16Then said the princes and all the people unto the priests and unto the prophets: This man is not worthy to die: for he hath spoken to us in the name of the Lord 17[Jehovah] our God Then rose up certain of the elders of the land, and spake to 18all the assembly of the people, saying, Micah 4:0 the Morasthite prophesied in the days of Hezekiah, king of Judah, and spake to all the people of Judah, saying,
Thus saith Jehovah Zebaoth:
Zion shall be plowed as a field,
Jerusalem shall become a heap of stones,
And the mountain of the house woody heights.
19Did Hezekiah, king of Judah, and all Judah put him at all to death? did he not fear the Lord [Jehovah] and besought [propitiated]5 the Lord [Jehovah] and the Lord [Jehovah] repented him of the evil which he had pronounced against them. Thus might we procure great evil [We however are about to commit great wickedness] 20against our [own] souls. And there was also a man that prophesied in the name of the Lord [Jehovah], Urijah the son of Shemaiah of Kirjath-jearim, who prophesied against the city and against the land, according to all the words of 21Jeremiah. And [when] Jehoiakim, the king, with all his mighty men [warriors] and all the princes, heard his words [and] the king sought to put him to death: but [when] Urijah heard of it [and] he was afraid and fled, and went into Egypt. 22And Jehoiakim, the king, sent men into Egypt, Elnathan, the son of Achhor, and 23certain men with him into Egypt. And they fetched forth Urijah out of Egypt, and brought him unto Jehoiakim the king; who slew him with the sword, and 24cast his dead body into the graves of the common [sons of the] people. Nevertheless [But] the hand of Ahikam the son of Shaphan was with Jeremiah, that they should [did] not give him into the hands of the people to put him to death.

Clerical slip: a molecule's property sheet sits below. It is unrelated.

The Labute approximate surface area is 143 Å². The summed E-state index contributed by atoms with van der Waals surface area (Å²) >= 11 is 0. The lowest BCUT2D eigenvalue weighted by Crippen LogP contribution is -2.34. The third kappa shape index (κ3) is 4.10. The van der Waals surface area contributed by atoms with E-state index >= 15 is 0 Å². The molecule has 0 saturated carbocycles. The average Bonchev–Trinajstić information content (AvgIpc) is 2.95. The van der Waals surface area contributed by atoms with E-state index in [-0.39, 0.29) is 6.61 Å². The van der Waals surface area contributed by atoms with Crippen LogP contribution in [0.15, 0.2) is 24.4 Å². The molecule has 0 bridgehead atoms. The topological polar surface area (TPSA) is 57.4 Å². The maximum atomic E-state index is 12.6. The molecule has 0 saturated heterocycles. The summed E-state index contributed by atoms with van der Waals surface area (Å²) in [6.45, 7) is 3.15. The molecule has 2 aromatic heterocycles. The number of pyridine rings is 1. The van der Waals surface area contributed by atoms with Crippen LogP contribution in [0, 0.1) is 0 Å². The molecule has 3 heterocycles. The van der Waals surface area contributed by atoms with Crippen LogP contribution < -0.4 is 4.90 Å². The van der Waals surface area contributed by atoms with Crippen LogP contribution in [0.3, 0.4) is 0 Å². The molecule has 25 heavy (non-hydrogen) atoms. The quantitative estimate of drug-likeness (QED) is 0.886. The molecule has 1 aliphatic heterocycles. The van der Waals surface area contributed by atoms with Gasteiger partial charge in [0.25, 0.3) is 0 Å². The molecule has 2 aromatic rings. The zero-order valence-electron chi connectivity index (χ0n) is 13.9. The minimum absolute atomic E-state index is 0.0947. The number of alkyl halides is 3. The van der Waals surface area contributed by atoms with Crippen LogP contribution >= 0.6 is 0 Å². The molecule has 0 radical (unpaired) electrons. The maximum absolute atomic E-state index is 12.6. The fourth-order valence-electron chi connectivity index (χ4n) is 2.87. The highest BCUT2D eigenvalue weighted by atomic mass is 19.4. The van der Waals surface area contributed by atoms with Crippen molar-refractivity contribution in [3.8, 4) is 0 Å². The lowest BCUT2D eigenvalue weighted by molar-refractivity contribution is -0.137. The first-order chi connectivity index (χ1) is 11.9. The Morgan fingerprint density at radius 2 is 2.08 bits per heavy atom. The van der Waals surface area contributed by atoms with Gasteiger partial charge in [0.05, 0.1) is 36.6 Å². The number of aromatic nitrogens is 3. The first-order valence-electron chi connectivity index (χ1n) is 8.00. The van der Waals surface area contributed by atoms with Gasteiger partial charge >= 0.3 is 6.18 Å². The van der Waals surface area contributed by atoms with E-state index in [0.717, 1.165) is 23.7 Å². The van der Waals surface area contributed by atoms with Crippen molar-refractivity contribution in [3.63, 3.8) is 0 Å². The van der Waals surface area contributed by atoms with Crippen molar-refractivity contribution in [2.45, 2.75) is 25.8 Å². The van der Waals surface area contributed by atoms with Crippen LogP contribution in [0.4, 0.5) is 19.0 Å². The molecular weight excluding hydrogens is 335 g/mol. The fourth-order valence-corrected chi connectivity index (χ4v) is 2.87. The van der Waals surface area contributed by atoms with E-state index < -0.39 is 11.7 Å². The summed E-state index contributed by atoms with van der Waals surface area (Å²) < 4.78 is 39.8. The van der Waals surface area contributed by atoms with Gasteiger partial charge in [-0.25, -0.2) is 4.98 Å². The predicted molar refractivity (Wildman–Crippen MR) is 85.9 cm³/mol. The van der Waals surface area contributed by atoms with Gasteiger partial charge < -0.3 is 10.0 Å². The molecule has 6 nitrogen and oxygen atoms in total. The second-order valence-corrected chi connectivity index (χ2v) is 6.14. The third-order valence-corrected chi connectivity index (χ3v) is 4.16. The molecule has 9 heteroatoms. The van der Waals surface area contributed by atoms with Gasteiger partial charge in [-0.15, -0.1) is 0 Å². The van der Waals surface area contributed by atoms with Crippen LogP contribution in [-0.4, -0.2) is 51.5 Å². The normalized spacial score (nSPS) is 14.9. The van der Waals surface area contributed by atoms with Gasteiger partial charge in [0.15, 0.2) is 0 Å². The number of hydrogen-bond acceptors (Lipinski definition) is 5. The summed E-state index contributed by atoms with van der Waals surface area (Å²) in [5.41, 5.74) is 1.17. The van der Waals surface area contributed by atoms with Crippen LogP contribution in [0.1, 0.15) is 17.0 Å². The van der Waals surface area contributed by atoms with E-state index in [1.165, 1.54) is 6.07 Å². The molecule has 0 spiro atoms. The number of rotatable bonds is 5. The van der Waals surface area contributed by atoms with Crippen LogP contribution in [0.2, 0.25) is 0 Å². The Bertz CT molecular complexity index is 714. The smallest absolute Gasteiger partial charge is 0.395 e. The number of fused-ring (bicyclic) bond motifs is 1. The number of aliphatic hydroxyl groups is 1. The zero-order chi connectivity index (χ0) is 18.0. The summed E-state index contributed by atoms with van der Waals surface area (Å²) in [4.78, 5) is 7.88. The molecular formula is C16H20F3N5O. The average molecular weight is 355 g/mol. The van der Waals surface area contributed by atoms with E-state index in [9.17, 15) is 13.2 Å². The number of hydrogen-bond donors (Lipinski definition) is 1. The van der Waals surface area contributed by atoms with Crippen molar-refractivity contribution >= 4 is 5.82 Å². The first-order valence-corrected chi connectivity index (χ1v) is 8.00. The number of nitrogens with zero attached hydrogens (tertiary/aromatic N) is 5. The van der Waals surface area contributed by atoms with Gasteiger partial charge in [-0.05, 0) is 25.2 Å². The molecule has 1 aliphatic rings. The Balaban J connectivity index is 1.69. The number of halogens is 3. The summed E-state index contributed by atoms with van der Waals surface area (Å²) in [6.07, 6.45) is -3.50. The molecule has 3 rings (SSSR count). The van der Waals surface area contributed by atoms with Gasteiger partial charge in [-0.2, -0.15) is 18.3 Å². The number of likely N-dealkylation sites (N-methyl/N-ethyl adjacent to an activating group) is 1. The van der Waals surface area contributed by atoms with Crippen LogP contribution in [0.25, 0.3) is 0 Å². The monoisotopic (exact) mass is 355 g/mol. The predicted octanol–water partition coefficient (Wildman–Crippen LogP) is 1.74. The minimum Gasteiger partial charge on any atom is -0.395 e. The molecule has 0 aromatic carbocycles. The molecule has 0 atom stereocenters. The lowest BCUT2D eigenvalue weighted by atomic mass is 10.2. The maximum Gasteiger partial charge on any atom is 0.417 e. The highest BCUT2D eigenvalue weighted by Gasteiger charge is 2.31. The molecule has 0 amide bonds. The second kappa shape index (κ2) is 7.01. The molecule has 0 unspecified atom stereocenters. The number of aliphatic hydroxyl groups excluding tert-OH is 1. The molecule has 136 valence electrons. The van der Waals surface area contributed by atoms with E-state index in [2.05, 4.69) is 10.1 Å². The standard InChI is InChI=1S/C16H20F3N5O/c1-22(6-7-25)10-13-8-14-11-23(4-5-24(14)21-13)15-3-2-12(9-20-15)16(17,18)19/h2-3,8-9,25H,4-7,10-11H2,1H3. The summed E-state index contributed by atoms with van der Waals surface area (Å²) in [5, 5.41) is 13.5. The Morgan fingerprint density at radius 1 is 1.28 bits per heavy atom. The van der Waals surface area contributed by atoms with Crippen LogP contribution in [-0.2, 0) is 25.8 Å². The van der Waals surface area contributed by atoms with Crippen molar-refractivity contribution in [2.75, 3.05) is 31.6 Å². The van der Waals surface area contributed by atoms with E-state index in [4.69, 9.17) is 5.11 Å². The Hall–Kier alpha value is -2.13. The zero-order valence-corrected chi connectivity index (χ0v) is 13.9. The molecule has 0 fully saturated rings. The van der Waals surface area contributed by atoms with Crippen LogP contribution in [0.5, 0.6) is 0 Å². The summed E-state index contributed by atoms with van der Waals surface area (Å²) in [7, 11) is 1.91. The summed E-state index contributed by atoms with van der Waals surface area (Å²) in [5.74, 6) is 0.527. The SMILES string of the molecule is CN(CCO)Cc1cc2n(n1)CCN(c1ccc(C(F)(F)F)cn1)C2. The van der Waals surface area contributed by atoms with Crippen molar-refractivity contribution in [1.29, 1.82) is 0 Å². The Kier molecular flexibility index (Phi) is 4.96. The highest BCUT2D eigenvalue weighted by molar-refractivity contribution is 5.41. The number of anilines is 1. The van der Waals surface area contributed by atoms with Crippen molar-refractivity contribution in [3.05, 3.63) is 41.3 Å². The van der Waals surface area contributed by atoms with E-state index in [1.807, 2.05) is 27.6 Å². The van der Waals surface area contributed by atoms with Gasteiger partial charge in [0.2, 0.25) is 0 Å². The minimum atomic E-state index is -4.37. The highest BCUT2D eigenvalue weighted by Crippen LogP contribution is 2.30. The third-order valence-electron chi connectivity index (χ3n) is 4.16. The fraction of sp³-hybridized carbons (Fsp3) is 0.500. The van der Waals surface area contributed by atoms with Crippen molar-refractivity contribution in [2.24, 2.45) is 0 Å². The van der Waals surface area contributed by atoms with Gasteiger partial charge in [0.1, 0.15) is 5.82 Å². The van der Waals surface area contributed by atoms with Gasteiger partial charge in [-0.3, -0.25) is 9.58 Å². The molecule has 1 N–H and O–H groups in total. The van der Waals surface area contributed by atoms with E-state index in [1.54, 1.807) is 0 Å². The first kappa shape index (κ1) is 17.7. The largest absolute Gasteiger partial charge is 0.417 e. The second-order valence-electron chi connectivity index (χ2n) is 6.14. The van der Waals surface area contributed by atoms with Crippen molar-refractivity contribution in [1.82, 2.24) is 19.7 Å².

EXEGETICAL AND CRITICAL
It has been shown above that this chapter is not immediately connected with chap. 25, but mediately through chh. 27, 28. The assertion of Graf that “the narrative of this occurrence has no connection either with the preceding or with the following context” is incomprehensible. For if we do not agree with Ewald that each of the three supplements concludes with a glance at those prophets, who either prophesied what was directly false or did not defend the truth with becoming steadfastness (Proph. d. A. B., II., S. 137), it is yet indisputable that all these four chapters treat of the conflict of the prophet with false prophets, that they follow each other in chronological order, and that chh. 26–29 presuppose Jeremiah 25:0 as their basis. This explains the position of Jeremiah 26:0 here. I cannot accept the statement of Graf that as a record of personal experiences it ought to have stood before Jeremiah 34:0 : for here the narrative would stand quite isolated topically, and chh. 34–44, are not the only place for the prophet’s personal experiences, for they are inserted elsewhere, according to the connection of facts. Comp. chh. 20 and 30. And this is the case with chh. 26–29. We might rather expect that, on account of the relation of the facts, it would come after Jeremiah 23:0. But on the one hand it would disturb the plan of that group (against kings and prophets) by partial details, and on the other the principal matter of chh. 27 and 28 has too close an historical connection with Jeremiah 25:0 to be separated from it, or even only to be placed before it. The reason why this chapter does not stand after chh. 7 sqq., where it properly belongs in historical connection, is that the series of great discourses was not to be interrupted by a long historical section. As far as Jeremiah 18:0 are discourses only. From this point onwards the historical element is successively brought forward. Although thus separated in position, this Jeremiah 26:0 refers back to the great discourse in chh. 7–10, and describes the almost fatal consequences, which it had with respect to the person of the prophet (Jeremiah 26:1-19). At the same time, however, the opportunity is afforded for the narrative concerning another prophet, Urijah, the son of Shemaiah, who had no such courageous patron as Ahikam, and really fell a sacrifice to his fidelity to his calling at the command of the ungodly king Jehoiakim.